When your child was small, they most likely couldn’t go to bed at night unless they had their favorite blanky or stuffed animal. Well, just because they’re “all grown up” doesn’t mean they still don’t have dependencies. Teens today can’t seem to go to bed, or anywhere else for that matter, without their beloved smartphone by their side.
When I was a teenager, my friends and I would go out bowling or to get a pizza or we’d talk on the phone until all hours (Mom: “Make sure you answer the beep [call waiting indicator]!”). We’d actually make eye contact with one another and, you know, talk. But pay attention to the gaggles of teens in malls and other public spaces and they all have their heads down, eyes glued to their phones! It would seem the smartphone is the modern security blanket and no teen wants to be without theirs.
In this way, you could almost classify this dependency on technology as an outright addiction. A strong word for sure, but perhaps one that fits perfectly in this case. The University of Maryland conducted a study as part of The World Unplugged project where researchers evaluated students from 10 different countries to see what would happen when the students had to forgo their smartphone for 24 hours. Their results were eye opening. They found that the majority of students experienced distressed during this 24-hour period.
Another large-scale study involving more than 2,500 college students found that 60% of them admitted to being addicted to their phone.
But this addiction can sometimes lead to unhealthy mental behaviors. For instance, researchers at the Catholic University of Daegu in South Korea found that teens who used their smartphones the most showed troubling psychological issues such as aggression, depression, anxiety and tended to withdrawal more. If we pair this with the research that Facebook use also can increase depression, we could have a potential issue here.
While more research is needed, and while not everyone in the mental health community categorizes cellphone addiction as a real disorder (yet), it is clear that teens are having trouble curbing their own technological desires.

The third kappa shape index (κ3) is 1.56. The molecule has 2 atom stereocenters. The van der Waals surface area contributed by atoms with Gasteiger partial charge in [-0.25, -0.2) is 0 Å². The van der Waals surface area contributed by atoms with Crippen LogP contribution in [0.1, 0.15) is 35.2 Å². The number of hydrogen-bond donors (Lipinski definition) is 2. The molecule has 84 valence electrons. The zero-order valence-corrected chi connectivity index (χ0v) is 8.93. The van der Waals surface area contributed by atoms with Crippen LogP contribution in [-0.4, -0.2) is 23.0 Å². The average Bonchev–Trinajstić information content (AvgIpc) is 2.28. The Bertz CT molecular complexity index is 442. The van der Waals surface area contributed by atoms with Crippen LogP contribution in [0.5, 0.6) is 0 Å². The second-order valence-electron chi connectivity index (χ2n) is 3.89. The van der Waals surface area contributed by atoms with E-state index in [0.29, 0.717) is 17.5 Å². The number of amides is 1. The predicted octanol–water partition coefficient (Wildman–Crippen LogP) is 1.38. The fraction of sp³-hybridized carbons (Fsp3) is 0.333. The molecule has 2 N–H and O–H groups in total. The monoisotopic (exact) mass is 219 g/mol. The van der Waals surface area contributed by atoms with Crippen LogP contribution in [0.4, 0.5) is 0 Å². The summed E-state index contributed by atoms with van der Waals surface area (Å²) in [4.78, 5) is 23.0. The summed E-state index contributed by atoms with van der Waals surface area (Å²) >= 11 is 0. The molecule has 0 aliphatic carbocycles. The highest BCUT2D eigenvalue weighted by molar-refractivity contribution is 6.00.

Signs Your Teen May be Addicted to Their Phone
How do you prevent your own kid from experiencing the aggression, depression and anxiety associated with overuse of a smartphone? First, you must recognize signs that there may be a problem:
– They feel the need to respond to everything immediately. They seem unable to resist that urge.
– They constantly check their phone, even when it isn’t ringing or vibrating. This behavior actually has a name and is called ‘phantom vibration’. This is a definite sign that your teen may have an addiction.
– They are disconnected from the real world and ignore what is happening right in front of them.
– They feel anxious and even angry when they are away from their phone.
What You Can Do?
First, try speaking with your teen about their phone use. They may or may not be receptive to the talk, but it’s a good idea to make the effort before you suddenly throw down new cellphone rules and regulations.
Next, set some rules. Understand this will be hard for your teen to accept, so go a bit easy. You may want to start by saying cellphones are not allowed at the dinner table. Of course, you as a parent must follow your own rules. Be mindful of the concept of “extinction burst” as an unwanted behavior is changing – there is more conflict right before the new boundary is accepted. Hold your ground lovingly, but firmly.
Next, you might want to enforce a “no bedtime” rule. Studies have found electronic equipment like laptops and smartphones hinder sleep. Try and encourage your teen to leave their phone in their bag and try some quiet time before bed by reading or listening to music. Many parents take the smartphone at 9PM and return it in the morning. Every teen I see where parents do that complain; however, all who stick with it end up feeling less depressed and anxious. Many teens will protest saying they listen to music on their phone. Cool. You can get an Amazon Alexa device for like $50 and stream music that way. Or they can use this thing called a radio. No, it’s not “on demand” or your favorite playlist, but it does handle the music thing. My own teen listens to the local classical music station at night.
Above all, encourage your teen to start regulating their own behaviors. That’s what growing up is all about. Ask for their input before setting rules but be firm about enforcing them. Be sure to talk to your kiddo about the why. Even if they complain and eye roll like it’s a championship eye-rolling event they will hear you. And when they’re 26 they may even thank you.
If you find you have trouble speaking with your teen, you may want to seek the guidance of a trained therapist who can facilitate communication and offer tools for managing any upsets moving forward. This is something I often do with families to help them find and set appropriate limits on smartphones.
If you would like to talk more about setting limits or anything else related to your teen, feel free to reach out to me at 919-891-0525 today for a free, 15-minute consultation. I would be happy to explore how I may be able to help you. If we are a good fit, appointments may be scheduled for my Wake Forest counseling office or online.